Constructed with a combination of plastic and polarizing materials, they appear totally transparent to the naked eye but when the viewer dons ordinary polarizing sunglasses, the mosaics explode with color and reveal their hidden images.
But that’s not all. Doubletake Images has also constructed the word’s first dual-polarized mosaic. If two people are viewing the same mosaic (but one is unknowingly wearing polarizers with a slightly different orientation), both people will see completely different images.
These hand-made, eye-opening artworks are perfect for introducing people to the dynamics of polarization in science museums or in classrooms.
The world’s first invisible mosaic appears on the right.
Handcrafted from over a thousand randomly created plastic squares, the mosaic appears completely clear when viewed by ordinary light.
But when viewed through ordinary polarized light, the image leaps into view with a wild variety of color.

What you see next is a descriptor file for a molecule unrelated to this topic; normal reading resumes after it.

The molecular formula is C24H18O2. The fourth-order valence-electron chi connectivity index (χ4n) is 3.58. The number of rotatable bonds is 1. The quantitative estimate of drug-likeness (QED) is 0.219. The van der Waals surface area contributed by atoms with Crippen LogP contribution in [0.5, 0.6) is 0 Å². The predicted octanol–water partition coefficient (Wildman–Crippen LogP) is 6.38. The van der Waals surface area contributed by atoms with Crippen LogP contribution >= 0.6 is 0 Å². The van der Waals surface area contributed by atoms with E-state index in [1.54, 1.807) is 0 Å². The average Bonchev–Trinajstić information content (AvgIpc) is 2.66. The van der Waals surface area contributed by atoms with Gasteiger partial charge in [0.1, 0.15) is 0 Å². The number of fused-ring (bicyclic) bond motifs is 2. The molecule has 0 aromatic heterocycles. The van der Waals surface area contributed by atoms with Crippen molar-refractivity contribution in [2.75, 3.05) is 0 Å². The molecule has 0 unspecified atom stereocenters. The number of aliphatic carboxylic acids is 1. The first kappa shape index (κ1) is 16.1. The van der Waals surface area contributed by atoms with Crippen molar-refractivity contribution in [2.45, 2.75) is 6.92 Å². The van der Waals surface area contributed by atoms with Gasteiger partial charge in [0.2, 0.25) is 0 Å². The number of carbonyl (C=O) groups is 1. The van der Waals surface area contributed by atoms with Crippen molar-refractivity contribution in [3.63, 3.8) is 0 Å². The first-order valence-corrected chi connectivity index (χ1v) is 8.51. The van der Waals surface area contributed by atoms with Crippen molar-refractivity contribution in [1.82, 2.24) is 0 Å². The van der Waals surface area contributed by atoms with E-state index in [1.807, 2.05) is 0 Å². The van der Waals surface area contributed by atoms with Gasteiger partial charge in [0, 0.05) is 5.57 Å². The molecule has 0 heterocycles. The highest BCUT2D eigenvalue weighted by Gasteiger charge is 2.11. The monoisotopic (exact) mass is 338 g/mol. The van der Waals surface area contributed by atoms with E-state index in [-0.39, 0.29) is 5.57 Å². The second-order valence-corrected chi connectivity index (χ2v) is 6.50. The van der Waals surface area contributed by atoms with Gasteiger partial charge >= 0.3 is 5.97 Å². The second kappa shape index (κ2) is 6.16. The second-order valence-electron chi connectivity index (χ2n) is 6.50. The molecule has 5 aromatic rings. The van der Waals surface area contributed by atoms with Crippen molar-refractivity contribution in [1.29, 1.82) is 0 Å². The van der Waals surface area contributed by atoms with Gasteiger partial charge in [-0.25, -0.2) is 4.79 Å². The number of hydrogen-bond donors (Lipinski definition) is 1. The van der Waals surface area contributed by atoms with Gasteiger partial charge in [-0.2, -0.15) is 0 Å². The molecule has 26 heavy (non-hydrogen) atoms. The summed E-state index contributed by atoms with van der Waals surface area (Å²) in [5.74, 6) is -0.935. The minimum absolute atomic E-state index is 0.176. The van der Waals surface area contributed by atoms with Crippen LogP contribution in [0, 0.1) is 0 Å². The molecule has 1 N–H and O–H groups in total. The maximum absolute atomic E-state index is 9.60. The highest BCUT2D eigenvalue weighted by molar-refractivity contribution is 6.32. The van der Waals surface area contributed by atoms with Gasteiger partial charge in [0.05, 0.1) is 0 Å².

While the technique’s veiled messages make it a powerful, eye-grabbing medium for billboards, booth displays and interiors, it is also ideal for educational purposes at museums and in scientific displays.
The unpredictable colors in the tiles are a product of refracted polarized light and extreme care had to be taken in measuring these colors before placing them into the mosaic.
Another example of what can be created through this remarkable process.
This tiger relied heavily on whites and blacks (fairly easy to achieve) but also required a large number of flesh/red tiles which are challenging to reproduce.
The following sequence demonstrates the extraordinary nature of dual mosaics.
In each of these examples, when viewed without glasses, the viewer sees a blank canvas. When wearing a pair of ordinary polarized sunglasses, the viewer will see an an image of a President. However, wearing a pair of glasses with a different polarization, the viewer sees Marilyn Monroe, The Scream, or a nude.
These works serve as a reminder that everyone sees the world in a slightly different way.